Buzzword Bingo: What the Heck Is Distributed Ledger Technology?

It's the year of our Lord two thousand and nineteen, and no technology trend with its subcategories is as flooded with buzzwords as the Internet of Things*. Buzzwords are awesome and not so awesome at the same time. You can really annoy people with them, but you need to understand them first. Here I take a quick look at one of them: Distributed Ledger Technology.

Paessler (of which Rolling Space is a representative) is a German company and when we discover interesting application cases or concepts of IoT from Germany, we are all the more enthusiastic. The two corporations mentioned here are real heavyweights, namely Siemens and Bosch.

 

Park Your Car

Together, both companies are driving forward a special IoT application. The project involves an intelligent park management system based on blockchain technology that will make parking much easier in the future. The vehicle communicates directly with surrounding parking facilities and negotiates the best conditions. As soon as the driver gets past the selected parking barrier, the vehicle identifies itself at the barrier and it opens without the driver having to draw a ticket. When the vehicle leaves the barrier, the driver is also immediately given a quick go, as the vehicle has already communicated with the barrier and paid the parking fee using a virtual wallet. Drivers will no longer be required to have small change ready to pay and can't possibly lose their parking ticket.

A key concept here are Distributed Ledger Technologies.

 

Wait... What? 😵

The term Distributed Ledger Technology (DLT) describes a technique used to document transactions.
💻 In contrast to the more classical approach, where a general ledger is managed by only one instance, any number of basically identical copies of the ledger are maintained de-centrally by different parties.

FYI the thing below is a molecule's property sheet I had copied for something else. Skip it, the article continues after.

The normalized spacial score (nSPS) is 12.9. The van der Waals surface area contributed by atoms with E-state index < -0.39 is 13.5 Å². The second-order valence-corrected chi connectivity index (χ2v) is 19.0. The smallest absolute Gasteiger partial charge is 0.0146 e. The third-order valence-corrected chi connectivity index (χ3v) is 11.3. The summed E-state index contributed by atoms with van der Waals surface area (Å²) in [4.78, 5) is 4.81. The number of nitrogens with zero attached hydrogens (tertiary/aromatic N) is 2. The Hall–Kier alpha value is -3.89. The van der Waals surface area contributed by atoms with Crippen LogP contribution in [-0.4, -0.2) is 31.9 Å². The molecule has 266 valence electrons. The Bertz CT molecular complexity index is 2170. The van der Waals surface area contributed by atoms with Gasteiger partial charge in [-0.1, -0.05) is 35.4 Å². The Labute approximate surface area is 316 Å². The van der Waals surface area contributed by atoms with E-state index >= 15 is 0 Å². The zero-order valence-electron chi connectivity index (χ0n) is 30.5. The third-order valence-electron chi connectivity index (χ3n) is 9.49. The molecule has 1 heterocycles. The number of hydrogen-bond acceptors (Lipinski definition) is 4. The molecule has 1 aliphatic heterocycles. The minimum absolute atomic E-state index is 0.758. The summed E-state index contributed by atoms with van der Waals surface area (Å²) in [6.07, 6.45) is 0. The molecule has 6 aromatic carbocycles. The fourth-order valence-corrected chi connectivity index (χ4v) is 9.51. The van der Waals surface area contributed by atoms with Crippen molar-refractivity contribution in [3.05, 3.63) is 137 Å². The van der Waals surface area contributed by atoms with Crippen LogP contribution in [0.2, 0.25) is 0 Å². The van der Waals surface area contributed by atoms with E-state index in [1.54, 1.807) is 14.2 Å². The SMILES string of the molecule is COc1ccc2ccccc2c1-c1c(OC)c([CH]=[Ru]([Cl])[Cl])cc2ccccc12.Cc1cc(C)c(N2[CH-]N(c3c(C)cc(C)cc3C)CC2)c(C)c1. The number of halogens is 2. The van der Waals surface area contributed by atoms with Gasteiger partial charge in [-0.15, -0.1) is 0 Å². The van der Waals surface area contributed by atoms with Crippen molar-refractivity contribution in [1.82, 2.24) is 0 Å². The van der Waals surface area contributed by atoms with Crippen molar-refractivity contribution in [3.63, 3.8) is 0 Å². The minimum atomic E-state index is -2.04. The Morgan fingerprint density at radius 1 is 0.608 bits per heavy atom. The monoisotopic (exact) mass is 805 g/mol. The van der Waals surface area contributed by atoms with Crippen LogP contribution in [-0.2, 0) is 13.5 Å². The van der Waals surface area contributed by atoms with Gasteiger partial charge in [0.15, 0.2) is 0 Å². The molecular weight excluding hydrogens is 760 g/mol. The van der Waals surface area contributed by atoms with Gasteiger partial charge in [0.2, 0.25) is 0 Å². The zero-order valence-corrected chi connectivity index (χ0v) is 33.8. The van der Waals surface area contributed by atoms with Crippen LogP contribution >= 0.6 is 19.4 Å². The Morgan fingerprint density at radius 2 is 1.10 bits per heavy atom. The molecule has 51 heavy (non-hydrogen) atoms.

📡 Appropriate measures are taken to ensure that new transactions to be added are transferred to all copies of the ledger and that an agreement is reached on the current status.
🖧 Even if a distributed ledger could in principle be implemented differently, this technology has only become practicable through the use of networked computers. The blockchain is one of the best known DLTs.
* As you can see from the definition, DLT and IoT are not exclusively related. However, over 90% of the cases in which you read about DLT today are at least partly connected to the Internet of Things.

 

So the core of DLT is decentralized structures: Data is not stored in data centers of a few platform providers, but distributed over a large number of different servers.

👍 The concrete benefits you, me, and the world: We are not dependent on a few large Internet platforms. And decentralized platforms operated by an ecosystem of a large number of equal partners are more secure against attacks from outside (at least in theory).

 

Charge Your Car

DLTs are of strategic interest to Bosch because the company believes they will enable the Economy of Things. In the area of mobility, this could help with everyday processes such as parking spaces, toll charges, and charging electric vehicles.

 

Wait... What? 😵

🌍 The Internet of Things is gradually developing into a comprehensive Economy of Things. Thanks to the IoT, physical assets are turning into participants in global digital markets. The countless types of assets around us will become as easily indexed and traded as any online commodity.
🏭 While some industries will be tougher to transform than others, untold economic opportunities exist for growth and advancement.

Together with the energy utility EnBW, Bosch is working on a prototype to improve the charging process of electric cars. The entire charging process - from the selection of the charging station to reservation and payment - is to be significantly simplified and tailored precisely to the customer's needs. The software developed by Bosch for cars in combination with an intelligent charging station manager could offer customers different and transparent price models in real time - depending on the availability of charging stations and electricity from renewable sources. Reservation and payment of the charging process are also fully automated via the blockchain.

According to Bosch, the first tests of this new system are currently underway.

 

Source: paessler.com


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